According to the report, the use of Jersey’s voluntary police force to progress cases undermined complaints of child abuse, neglect and domestic violence as recently as the early 2000s.
The report says that this was despite concerns being raised almost a decade earlier about the role of the honorary police in legal proceedings, in particular the use of Centeniers as prosecutors in the Magistrate’s Court.
‘By the early 1990s, both the States police and the Children’s Services were expressing concern about the role of Centeniers in child abuse cases,’ the report says.
‘One particular Centenier was thought to be unwilling to pursue such cases.
‘Anton Skinner, then the Children’s Officer, wrote to the Bailiff in 1991, expressing concern about the lack of protection of child witnesses in the Magistrate’s Court, caused in his view by the fact that Centeniers, not professional prosecutors, presented the cases.’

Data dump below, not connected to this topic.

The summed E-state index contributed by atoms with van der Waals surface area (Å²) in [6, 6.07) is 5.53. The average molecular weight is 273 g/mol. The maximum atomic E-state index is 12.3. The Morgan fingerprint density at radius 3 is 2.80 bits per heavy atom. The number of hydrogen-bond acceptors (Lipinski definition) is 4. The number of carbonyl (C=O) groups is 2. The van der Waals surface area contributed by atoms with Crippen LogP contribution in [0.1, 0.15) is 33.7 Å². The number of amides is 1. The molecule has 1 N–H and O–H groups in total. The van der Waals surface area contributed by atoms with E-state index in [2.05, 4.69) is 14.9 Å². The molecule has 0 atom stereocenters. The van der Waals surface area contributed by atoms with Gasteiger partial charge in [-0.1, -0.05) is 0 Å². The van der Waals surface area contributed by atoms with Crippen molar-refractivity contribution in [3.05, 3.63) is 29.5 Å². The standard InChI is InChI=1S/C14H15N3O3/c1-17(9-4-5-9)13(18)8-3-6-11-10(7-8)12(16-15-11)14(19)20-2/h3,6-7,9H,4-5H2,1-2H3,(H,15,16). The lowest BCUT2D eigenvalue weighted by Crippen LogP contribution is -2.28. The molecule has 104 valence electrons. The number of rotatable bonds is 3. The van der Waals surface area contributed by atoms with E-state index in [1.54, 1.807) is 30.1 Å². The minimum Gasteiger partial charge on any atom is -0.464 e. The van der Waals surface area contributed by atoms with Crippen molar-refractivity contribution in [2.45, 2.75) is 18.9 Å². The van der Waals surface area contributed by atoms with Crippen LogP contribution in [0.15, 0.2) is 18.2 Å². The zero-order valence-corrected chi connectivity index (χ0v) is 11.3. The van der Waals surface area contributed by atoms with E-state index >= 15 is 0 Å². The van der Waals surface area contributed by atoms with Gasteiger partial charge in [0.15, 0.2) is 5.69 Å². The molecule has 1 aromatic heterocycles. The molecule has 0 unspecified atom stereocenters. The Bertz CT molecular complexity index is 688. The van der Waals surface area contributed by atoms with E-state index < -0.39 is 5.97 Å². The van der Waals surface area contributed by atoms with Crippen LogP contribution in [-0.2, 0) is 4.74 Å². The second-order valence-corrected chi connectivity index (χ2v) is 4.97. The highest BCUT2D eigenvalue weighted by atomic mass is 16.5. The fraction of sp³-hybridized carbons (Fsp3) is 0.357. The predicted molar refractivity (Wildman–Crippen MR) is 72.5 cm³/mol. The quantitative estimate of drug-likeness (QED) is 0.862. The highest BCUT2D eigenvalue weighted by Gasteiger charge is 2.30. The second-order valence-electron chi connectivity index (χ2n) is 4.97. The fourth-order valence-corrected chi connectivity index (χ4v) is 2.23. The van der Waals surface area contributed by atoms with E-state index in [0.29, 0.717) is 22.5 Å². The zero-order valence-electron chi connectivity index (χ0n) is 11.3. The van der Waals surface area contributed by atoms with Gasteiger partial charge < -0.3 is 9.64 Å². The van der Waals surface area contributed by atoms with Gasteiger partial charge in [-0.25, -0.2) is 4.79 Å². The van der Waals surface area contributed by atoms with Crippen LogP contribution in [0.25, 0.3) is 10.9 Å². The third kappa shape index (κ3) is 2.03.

It adds that two years later a ‘number of difficulties’ were also flagged up by social worker Marnie Baudains which were ‘well founded’.
The report says: ‘We conclude that the role played by the honorary police and the attitudes of some Centeniers contributed to insufficiently robust approaches to the prosecution of child abuse cases and a consequential lack of confidence by victims and others in the system.’
It adds that an ‘overly informal and lenient view’ was often taken of serious offences, such as child abuse, child neglect and domestic violence, by the honorary police up until the early 2000s.
The report says, however, that problems in the system have been addressed in recent years and highlights that legal professionals are now required to carry out prosecutions.